John Rentoul is chief political commentator for The Independent on Sunday

React Now

Latest stories from i100
Have you tried new the Independent Digital Edition apps?
iJobs Job Widget
iJobs General

Head of Marketing and Communications - London - up to £80,000

£70000 - £80000 per annum: Ashdown Group: Group Head of Marketing and Communic...

Nursery Nurse

Negotiable: Randstad Education Manchester: Level 3 Nursery Nurse required for ...

Nursery Nurse

Negotiable: Randstad Education Manchester: L3 Nursery Nurses urgently required...

SEN Teaching Assistant

Negotiable: Randstad Education Manchester: We have a number of schools based S...

Day In a Page


Ed Miliband's conference speech must show Labour has a head as well as a heart

Patrick Diamond
Scottish referendum: The Yes vote was the love that dared speak its name, but it was not to be

Despite the result, this is the end of the status quo

Boyd Tonkin on the fall-out from the Scottish referendum
Manolo Blahnik: The high priest of heels talks flats, Englishness, and why he loves Mary Beard

Manolo Blahnik: Flats, Englishness, and Mary Beard

The shoe designer who has been dubbed 'the patron saint of the stiletto'
The Beatles biographer reveals exclusive original manuscripts of some of the best pop songs ever written

Scrambled eggs and LSD

Behind The Beatles' lyrics - thanks to Hunter Davis's original manuscript copies
'Normcore' fashion: Blending in is the new standing out in latest catwalk non-trend

'Normcore': Blending in is the new standing out

Just when fashion was in grave danger of running out of trends, it only went and invented the non-trend. Rebecca Gonsalves investigates
Dance’s new leading ladies fight back: How female vocalists are now writing their own hits

New leading ladies of dance fight back

How female vocalists are now writing their own hits
Mystery of the Ground Zero wedding photo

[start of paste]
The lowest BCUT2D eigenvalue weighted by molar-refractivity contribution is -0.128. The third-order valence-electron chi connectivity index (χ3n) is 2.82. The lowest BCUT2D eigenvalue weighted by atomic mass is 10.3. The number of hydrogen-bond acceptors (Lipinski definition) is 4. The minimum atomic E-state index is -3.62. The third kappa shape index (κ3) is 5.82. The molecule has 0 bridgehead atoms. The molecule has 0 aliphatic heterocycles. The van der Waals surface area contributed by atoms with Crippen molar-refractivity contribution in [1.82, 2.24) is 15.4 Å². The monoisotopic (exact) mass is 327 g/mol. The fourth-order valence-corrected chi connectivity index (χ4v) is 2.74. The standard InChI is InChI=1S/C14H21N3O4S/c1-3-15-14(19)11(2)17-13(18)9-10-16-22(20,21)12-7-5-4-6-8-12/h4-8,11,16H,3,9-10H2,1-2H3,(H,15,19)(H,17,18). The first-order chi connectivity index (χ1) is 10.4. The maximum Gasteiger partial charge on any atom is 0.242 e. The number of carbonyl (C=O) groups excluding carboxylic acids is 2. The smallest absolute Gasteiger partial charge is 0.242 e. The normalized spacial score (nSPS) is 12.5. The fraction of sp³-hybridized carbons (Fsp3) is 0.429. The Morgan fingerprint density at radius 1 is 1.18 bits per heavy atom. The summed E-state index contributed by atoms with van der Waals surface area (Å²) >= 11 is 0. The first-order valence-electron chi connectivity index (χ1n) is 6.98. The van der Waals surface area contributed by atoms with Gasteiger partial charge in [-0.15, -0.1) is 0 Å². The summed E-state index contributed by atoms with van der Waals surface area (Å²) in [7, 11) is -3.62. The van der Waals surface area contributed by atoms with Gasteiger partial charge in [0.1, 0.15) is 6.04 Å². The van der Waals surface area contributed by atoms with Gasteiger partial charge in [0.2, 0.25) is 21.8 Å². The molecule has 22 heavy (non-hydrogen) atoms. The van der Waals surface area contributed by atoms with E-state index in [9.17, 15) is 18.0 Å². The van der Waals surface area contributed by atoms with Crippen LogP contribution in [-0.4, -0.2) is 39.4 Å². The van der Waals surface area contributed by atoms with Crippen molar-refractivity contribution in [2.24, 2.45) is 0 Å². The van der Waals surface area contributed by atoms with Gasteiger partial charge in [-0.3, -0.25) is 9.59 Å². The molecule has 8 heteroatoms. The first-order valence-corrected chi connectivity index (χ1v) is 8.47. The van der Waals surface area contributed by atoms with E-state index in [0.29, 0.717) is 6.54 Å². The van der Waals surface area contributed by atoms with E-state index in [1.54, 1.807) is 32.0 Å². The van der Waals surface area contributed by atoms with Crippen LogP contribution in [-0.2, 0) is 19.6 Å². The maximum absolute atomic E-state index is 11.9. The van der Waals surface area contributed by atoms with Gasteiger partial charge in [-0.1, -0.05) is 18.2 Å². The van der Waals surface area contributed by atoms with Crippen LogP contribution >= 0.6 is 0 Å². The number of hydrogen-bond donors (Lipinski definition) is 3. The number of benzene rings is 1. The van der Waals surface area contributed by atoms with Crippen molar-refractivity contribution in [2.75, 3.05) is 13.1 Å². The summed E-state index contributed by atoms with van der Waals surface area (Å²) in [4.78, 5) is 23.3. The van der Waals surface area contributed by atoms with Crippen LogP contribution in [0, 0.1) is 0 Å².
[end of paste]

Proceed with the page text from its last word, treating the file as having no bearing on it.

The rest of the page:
A shot in the dark

Mystery of the wedding photo from Ground Zero
His life, the universe and everything

His life, the universe and everything

New biography sheds light on comic genius of Douglas Adams
Save us from small screen superheroes

Save us from small screen superheroes

Shows like Agents of S.H.I.E.L.D are little more than marketing tools
Reach for the skies

Reach for the skies

From pools to football pitches, rooftop living is looking up
These are the 12 best hotel spas in the UK

12 best hotel spas in the UK

Some hotels go all out on facilities; others stand out for the sheer quality of treatments
These Iranian-controlled Shia militias used to specialise in killing American soldiers. Now they are fighting Isis, backed up by US airstrikes

Widespread fear of Isis is producing strange bedfellows

Iranian-controlled Shia militias that used to kill American soldiers are now fighting Isis, helped by US airstrikes
Topshop goes part Athena poster, part last spring Prada

Topshop goes part Athena poster, part last spring Prada

Shoppers don't come to Topshop for the unique
How to make a Lego masterpiece

How to make a Lego masterpiece

Toy breaks out of the nursery and heads for the gallery
Meet the ‘Endies’ – city dwellers who are too poor to have fun

Meet the ‘Endies’ – city dwellers who are too poor to have fun

Urbanites are cursed with an acronym pointing to Employed but No Disposable Income or Savings
Paisley’s decision to make peace with IRA enemies might remind the Arabs of Sadat

Ian Paisley’s decision to make peace with his IRA enemies

His Save Ulster from Sodomy campaign would surely have been supported by many a Sunni imam